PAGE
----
In the latest from the author of the acclaimed novel The Outcast, recently-married psychologist Bea and Dan, an artist, visit Bea's dropout brother Alex at the hotel he runs in Burgundy, where the ramshackle hotel is deserted, apart from Alex and the nest of snakes in the attic. After Alex and Bea's parents make a surprise visit, tragedy strikes—and in its aftermath Alex and Bea's family is stripped back to its heart, and then its rotten core, and even Bea with all her strength and goodness can't escape.
The Snakes asks serious questions about human nature, avarice and justice, wrapped in the fast-paced rhythms of a thriller. It is written with Jones’s trademark economy and a fierce attention to the nuances of familial cruelty ... this book shifts ruthlessly, in its final pages, into concentrated terror. It’s not so much a change of focus as the brutal eruption of a truth that has been implicit all along: that evil always wears human dress, and that the good are invariably powerless to save those they love, or themselves. Sometimes the writing in this section is so pared back as to seem flat, and some readers may object to what seems like a shocking switch of genres. But I finished The Snakes with a juddering heart, strangely close to tears.
Whether or not the echo is intended, this latest novel by Sadie Jones recalls the subject matter of François Mauriac’s classic story about inheritance, Le Noeud de Viperes. Atmospheric, suspenseful and very well calculated for a future screen version, The Snakes looks at the damage caused by money-lust ... This is a novel full of mental as well as of physical violence, in which one man stands out ... With its graphic luxury and squalor, its scary characters and its grasp of psychology, The Snakes looks ideal for development into a TV series comparable with The Killing.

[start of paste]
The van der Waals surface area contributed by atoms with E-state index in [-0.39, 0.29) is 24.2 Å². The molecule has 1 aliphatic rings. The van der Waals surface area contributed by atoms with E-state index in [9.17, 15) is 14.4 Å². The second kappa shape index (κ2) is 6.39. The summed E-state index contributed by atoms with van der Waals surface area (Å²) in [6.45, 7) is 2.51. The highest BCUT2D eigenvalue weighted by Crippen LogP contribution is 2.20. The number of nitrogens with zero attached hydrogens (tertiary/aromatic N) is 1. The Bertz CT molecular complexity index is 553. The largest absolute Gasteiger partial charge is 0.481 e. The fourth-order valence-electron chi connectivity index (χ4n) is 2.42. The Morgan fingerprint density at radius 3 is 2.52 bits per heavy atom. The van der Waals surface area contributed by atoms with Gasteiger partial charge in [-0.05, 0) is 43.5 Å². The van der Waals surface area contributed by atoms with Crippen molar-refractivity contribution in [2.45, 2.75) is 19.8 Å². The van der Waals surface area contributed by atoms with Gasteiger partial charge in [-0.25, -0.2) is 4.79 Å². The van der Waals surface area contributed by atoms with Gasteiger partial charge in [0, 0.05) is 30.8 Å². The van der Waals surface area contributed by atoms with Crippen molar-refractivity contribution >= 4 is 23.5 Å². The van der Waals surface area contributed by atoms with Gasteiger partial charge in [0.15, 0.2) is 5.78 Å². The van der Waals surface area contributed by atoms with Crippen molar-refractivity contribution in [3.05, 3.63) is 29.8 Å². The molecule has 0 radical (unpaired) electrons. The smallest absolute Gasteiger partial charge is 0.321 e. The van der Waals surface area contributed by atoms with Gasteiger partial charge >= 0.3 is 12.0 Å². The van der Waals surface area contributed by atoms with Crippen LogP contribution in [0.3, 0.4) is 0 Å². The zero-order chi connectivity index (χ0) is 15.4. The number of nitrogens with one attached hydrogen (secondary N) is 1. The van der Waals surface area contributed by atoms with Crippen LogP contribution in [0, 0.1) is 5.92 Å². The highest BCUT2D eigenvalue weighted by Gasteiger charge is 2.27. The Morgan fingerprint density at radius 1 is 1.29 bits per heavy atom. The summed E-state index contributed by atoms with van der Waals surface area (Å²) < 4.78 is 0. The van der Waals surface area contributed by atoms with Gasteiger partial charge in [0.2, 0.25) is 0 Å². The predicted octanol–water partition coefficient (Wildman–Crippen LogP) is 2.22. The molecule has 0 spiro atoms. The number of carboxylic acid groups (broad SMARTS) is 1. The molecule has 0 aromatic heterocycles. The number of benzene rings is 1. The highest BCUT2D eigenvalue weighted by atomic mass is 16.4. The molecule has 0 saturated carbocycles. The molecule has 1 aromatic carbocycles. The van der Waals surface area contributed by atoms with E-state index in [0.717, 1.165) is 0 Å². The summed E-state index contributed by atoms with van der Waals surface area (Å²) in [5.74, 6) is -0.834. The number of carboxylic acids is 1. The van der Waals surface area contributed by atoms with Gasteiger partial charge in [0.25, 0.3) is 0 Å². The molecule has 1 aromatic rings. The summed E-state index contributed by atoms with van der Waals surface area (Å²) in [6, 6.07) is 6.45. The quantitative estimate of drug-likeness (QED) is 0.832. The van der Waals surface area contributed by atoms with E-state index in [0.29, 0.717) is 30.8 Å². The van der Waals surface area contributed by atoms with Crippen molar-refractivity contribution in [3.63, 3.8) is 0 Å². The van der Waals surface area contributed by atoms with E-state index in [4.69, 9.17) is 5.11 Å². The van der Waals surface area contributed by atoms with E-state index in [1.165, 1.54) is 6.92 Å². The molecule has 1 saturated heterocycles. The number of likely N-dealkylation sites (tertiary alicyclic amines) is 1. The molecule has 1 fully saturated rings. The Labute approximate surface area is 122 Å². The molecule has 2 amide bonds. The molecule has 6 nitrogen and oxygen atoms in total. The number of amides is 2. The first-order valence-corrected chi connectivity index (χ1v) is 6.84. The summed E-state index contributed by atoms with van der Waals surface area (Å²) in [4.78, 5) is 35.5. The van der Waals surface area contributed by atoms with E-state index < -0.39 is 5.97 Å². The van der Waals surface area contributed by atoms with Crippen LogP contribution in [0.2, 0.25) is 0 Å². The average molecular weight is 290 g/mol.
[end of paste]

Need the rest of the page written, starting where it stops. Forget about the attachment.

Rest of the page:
The whodunnit and procedural elements of the book which stem from the mysterious car crash are tense and well-realized. But when not affecting elements of the central relationship—the police’s assumptions that Dan is with the less attractive Bea for her money; the memories of indiscriminate arrests he suffered as a teenager because of his skin color—these elements can detract from it ... Reading and enjoying this well-written thriller, there is nonetheless a feeling that a stealthier, less dangerous novel wants to emerge, shedding the skin of hot, stifling trips abroad—so rote now in fiction of every stripe—dodgy circumstances surrounding deaths, and police stations ... Bea’s struggle with her money, from being constantly aware of and apologetic for her privilege, to the ambiguous idea of its ethical use [is engrossing]. This could have been further explored had not so much literary oxygen been taken up with the whodunit, which is not especially surprising in its denouement, and an all-consuming escalation of pace.